- It's common to think or hear that there are generational differences in some personality traits.
- Recent research tracking people over time helps disentangle how much change is due to maturation versus generational cohort.
- With coworkers, we may "see" generalities based on their generation, rather than recognize the complexities of our similarities and differences.
We frequently hear, “Well, you know, generation ABC is more (or less) . . . [fill in the blank with a specific characteristic].” The implication is that there is some factor related to how members of a particular generation were raised, or what they were exposed to culturally, resulting in people of that cohort differing from members of previous generations. But how accurate are these claims?
The answer is not straightforward, but a recent study helps point to some factors and general trends that are important to note. The study was based on more than 4,700 respondents who completed self-report personality measures at multiple points in adulthood. The sample consisted of residents of Seattle who were surveyed about their personality every seventh year, starting in 1963 (up to 2014). The sample is not representative of the United States, let alone people across cultures. Still, the findings fit with previous research on age and personality.
Personality researchers typically focus on the Big 5 personality domains. Rather than individual traits, each domain consists of a cluster of traits that occur together in general. Similar to previous research, this study revealed that people in general display similar shifts in some of the Big 5 personality domains as they age. Specifically, in this sample, as people aged, they tended to report greater conscientiousness and agreeableness, and less negative emotionality and openness. In some ways, this is probably what people mean by “maturing” as we age. We tend to become more responsible, perhaps bit easier going, and less likely to be rocked emotionally by life’s ups and downs due to greater experience and perspective. At the same time, there is a kernel of truth to the stereotype that later in life we may be less open to different ways of thinking and living. It’s important to note that these are general trends, and any two individuals of the same age can (and often do) differ substantially.
What about generation or cohort effects? The researchers found that, indeed there were some general trends regarding differences across cohorts. Specifically, compared to the earlier generations in the sample, the more recent ones tended to score higher on extraversion and openness and lower on agreeableness and negative emotionality (when compared at the same ages in life). The researchers noted that the more recent cohorts were better educated, so one possible part of the explanation is that increases in higher education promoted sociability and initiative, openness to new ways, and socioeconomic stability (and hence less negative emotionality).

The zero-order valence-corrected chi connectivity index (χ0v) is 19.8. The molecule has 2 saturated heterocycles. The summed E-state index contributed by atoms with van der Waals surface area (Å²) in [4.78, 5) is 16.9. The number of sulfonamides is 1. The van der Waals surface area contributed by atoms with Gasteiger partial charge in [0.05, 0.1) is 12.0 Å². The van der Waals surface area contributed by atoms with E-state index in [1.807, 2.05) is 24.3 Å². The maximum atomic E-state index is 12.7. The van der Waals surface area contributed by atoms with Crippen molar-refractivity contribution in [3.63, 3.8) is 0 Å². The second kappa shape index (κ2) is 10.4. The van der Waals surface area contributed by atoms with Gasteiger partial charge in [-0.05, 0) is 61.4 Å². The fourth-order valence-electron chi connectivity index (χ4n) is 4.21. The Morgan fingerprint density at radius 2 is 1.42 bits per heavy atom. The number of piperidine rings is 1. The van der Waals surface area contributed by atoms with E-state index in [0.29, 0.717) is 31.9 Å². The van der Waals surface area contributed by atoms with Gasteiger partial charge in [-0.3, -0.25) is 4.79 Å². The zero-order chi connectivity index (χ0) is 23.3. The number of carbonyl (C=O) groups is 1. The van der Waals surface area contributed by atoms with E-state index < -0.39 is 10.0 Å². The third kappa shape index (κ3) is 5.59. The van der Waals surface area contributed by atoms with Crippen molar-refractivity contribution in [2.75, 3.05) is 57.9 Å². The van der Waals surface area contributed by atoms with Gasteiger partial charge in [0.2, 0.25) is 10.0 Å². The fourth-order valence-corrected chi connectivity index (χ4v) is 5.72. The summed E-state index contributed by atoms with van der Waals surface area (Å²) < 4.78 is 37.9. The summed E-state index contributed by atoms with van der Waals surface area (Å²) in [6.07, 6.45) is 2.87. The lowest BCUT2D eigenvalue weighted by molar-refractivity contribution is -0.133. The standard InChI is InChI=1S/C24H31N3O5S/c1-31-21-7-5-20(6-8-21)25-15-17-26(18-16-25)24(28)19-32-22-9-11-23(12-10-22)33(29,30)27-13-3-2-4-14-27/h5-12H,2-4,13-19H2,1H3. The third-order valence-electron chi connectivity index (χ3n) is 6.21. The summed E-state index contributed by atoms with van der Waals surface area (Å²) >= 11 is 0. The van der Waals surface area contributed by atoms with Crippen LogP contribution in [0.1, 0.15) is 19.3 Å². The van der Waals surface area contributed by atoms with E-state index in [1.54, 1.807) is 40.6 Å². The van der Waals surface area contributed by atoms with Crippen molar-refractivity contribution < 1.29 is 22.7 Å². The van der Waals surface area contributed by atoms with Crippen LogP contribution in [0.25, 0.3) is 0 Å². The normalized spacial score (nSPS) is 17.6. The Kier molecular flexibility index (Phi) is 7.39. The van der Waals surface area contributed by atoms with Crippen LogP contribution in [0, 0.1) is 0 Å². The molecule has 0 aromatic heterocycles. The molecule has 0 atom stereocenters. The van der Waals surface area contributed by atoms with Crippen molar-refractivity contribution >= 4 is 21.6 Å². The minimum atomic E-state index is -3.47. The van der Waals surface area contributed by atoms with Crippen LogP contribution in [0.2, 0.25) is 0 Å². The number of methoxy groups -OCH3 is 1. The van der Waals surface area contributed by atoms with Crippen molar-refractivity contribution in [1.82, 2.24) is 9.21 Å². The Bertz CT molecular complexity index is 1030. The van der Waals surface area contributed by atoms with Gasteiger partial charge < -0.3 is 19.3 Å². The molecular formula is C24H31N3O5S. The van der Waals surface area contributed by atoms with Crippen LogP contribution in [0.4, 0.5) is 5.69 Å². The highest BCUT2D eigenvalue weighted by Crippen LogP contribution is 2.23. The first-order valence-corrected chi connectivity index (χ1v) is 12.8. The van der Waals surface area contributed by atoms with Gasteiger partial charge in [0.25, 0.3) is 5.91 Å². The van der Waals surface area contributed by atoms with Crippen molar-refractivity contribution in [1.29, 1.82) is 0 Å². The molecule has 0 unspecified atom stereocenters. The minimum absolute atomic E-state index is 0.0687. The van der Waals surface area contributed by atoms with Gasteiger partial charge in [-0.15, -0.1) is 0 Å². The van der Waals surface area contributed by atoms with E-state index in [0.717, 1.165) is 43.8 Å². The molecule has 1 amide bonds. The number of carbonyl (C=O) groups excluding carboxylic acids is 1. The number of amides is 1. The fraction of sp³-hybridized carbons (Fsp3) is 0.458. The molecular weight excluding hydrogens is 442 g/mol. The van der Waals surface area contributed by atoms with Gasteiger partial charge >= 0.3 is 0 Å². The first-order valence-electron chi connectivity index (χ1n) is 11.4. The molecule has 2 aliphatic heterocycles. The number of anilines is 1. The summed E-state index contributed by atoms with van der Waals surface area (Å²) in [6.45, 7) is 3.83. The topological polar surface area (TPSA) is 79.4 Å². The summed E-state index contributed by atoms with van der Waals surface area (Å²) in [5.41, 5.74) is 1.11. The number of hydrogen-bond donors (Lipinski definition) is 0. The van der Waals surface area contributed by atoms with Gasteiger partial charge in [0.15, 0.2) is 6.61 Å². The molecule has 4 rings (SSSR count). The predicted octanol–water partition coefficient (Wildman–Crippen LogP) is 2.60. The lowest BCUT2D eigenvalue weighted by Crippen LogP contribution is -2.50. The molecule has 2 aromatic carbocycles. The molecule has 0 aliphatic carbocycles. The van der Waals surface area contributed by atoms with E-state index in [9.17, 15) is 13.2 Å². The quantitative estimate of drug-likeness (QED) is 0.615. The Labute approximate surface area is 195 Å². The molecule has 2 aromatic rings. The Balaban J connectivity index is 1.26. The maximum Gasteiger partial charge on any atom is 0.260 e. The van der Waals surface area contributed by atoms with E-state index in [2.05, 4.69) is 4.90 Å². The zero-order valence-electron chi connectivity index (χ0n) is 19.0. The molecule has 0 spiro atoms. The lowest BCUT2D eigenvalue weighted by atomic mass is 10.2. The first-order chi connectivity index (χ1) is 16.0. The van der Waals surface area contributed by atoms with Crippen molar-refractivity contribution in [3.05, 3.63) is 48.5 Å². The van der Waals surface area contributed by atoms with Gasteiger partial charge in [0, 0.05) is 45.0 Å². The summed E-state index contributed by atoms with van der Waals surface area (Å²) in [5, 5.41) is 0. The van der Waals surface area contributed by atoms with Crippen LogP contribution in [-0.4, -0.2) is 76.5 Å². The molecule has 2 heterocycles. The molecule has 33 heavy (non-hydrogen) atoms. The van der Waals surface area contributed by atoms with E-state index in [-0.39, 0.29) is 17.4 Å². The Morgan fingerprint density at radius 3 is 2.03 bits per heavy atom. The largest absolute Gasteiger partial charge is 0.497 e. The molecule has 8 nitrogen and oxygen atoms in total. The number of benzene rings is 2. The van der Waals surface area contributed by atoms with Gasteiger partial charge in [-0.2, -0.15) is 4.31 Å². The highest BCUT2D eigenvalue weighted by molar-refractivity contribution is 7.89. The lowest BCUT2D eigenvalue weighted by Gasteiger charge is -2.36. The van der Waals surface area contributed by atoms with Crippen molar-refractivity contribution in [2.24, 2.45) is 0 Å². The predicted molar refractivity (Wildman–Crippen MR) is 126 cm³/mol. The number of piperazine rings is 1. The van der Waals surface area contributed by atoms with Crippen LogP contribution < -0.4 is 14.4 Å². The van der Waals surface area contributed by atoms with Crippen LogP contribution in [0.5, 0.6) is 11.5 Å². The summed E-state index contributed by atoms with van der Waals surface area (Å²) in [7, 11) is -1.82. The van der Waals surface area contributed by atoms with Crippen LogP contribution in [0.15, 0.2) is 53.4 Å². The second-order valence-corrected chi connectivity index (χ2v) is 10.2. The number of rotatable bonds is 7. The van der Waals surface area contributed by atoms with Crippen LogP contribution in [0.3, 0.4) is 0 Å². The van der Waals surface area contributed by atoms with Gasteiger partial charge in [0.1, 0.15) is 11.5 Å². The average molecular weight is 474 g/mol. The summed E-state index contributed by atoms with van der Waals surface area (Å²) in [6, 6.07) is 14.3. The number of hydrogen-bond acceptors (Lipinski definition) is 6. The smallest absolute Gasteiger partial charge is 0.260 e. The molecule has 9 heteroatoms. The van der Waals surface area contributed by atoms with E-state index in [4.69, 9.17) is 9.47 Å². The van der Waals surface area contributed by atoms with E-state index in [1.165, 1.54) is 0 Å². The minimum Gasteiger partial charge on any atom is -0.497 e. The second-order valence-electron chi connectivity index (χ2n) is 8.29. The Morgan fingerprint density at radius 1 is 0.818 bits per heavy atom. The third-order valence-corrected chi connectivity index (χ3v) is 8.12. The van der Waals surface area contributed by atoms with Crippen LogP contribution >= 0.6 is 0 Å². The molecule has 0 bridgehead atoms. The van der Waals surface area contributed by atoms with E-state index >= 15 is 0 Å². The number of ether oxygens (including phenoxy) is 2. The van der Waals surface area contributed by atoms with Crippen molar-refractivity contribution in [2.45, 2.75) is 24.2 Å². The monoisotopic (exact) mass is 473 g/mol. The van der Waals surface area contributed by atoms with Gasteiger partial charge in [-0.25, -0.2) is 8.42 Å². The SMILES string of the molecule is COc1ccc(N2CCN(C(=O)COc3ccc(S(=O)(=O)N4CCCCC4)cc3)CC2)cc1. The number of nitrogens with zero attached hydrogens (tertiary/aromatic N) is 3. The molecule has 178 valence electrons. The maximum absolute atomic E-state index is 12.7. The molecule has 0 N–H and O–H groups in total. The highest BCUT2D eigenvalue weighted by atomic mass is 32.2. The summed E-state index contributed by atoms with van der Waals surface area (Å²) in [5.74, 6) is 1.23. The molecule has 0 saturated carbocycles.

These research findings refer to trends and group differences, but there is much more variation across individuals within any cohort than there is difference between generations. When we encounter differences with a younger or older coworker, it is tempting to attribute the difference to generational effects. Research points to the fact that some portion of the differences between older and younger adults in their traits is due to maturing rather than something related to having been born and raised during a particular period in history. This explains why, since the earliest recorded text, older adults have complained about “the youth” as no longer exhibiting the qualities the older adults feel sure they possessed as younger adults.
We also tend to notice differences more than similarities, especially when those differences are problematic for us. If we believe that there are noticeable generational differences, we are particularly likely to notice “evidence” of such differences (the phenomenon known as confirmation bias). Another inherent cognitive bias is referred to as the outgroup homogeneity bias. This is the human tendency to view members of groups to which we don’t belong (like other generational cohorts) as less diverse than we view our own group. So, it is easy to “see” generalizations as accurate when it comes to characterizing a younger or older cohort of coworkers.
There are potential risks in falling prey to these tendencies to overgeneralize, underappreciate diversity, and fail to see commonalities we share with older and younger coworkers. These include viewing someone in a negative light, possibly even “writing them off,” based on perceived generational traits. The missed opportunity to build closer relationships, especially around the appreciation of both similarities we share and differences we can tap into for help, makes our work life less enjoyable and possibly less productive.
The next time you hear someone say, “Well, you know, generation ABC is more (or less) . . .,” or you think it yourself, you might respond, “Well, it isn’t quite that simple.”
Acting Like a Baby Boomer? Birth-Cohort Differences in Adults’ Personality Trajectories During the Last Half a Century (2022). Naemi D. Brandt, Johanna Drewelies, Sherry L. Willis, K. Warner Schaie, Nilam Ram, Denis Gerstorf, and Jenny Wagner. Psychological Science, Vol. 33, pgs. 382-396.